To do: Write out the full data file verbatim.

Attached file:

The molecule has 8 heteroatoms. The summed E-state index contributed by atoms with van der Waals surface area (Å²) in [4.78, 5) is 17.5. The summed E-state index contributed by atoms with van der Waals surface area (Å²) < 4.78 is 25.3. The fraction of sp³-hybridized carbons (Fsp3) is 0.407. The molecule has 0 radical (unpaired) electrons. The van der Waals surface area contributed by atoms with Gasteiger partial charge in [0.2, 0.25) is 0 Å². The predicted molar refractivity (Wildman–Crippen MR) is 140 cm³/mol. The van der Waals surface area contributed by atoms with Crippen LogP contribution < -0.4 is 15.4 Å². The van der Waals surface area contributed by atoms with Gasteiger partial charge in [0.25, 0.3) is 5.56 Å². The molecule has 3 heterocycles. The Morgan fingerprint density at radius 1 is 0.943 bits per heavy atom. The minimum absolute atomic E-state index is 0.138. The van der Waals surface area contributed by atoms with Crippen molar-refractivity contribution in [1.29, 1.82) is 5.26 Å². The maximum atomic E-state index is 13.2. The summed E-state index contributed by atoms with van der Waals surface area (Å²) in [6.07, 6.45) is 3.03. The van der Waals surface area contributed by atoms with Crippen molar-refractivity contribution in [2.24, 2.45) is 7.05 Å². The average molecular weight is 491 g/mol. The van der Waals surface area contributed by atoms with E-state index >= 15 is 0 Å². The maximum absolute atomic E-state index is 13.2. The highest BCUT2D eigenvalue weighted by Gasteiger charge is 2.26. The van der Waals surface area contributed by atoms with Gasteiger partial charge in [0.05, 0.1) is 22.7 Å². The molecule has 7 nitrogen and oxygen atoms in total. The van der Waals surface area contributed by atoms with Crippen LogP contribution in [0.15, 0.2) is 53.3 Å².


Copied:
The molecule has 8 heteroatoms. The summed E-state index contributed by atoms with van der Waals surface area (Å²) in [4.78, 5) is 17.5. The summed E-state index contributed by atoms with van der Waals surface area (Å²) < 4.78 is 25.3. The fraction of sp³-hybridized carbons (Fsp3) is 0.407. The molecule has 0 radical (unpaired) electrons. The van der Waals surface area contributed by atoms with Gasteiger partial charge in [0.2, 0.25) is 0 Å². The predicted molar refractivity (Wildman–Crippen MR) is 140 cm³/mol. The van der Waals surface area contributed by atoms with Crippen LogP contribution < -0.4 is 15.4 Å². The van der Waals surface area contributed by atoms with Gasteiger partial charge in [0.25, 0.3) is 5.56 Å². The molecule has 3 heterocycles. The Morgan fingerprint density at radius 1 is 0.943 bits per heavy atom. The minimum absolute atomic E-state index is 0.138. The van der Waals surface area contributed by atoms with Crippen molar-refractivity contribution in [1.29, 1.82) is 5.26 Å². The maximum atomic E-state index is 13.2. The summed E-state index contributed by atoms with van der Waals surface area (Å²) in [6.07, 6.45) is 3.03. The van der Waals surface area contributed by atoms with Crippen molar-refractivity contribution in [2.24, 2.45) is 7.05 Å². The average molecular weight is 491 g/mol. The van der Waals surface area contributed by atoms with E-state index >= 15 is 0 Å². The maximum absolute atomic E-state index is 13.2. The highest BCUT2D eigenvalue weighted by Gasteiger charge is 2.26. The van der Waals surface area contributed by atoms with Gasteiger partial charge in [0.05, 0.1) is 22.7 Å². The molecule has 7 nitrogen and oxygen atoms in total. The van der Waals surface area contributed by atoms with Crippen LogP contribution in [0.15, 0.2) is 53.3 Å².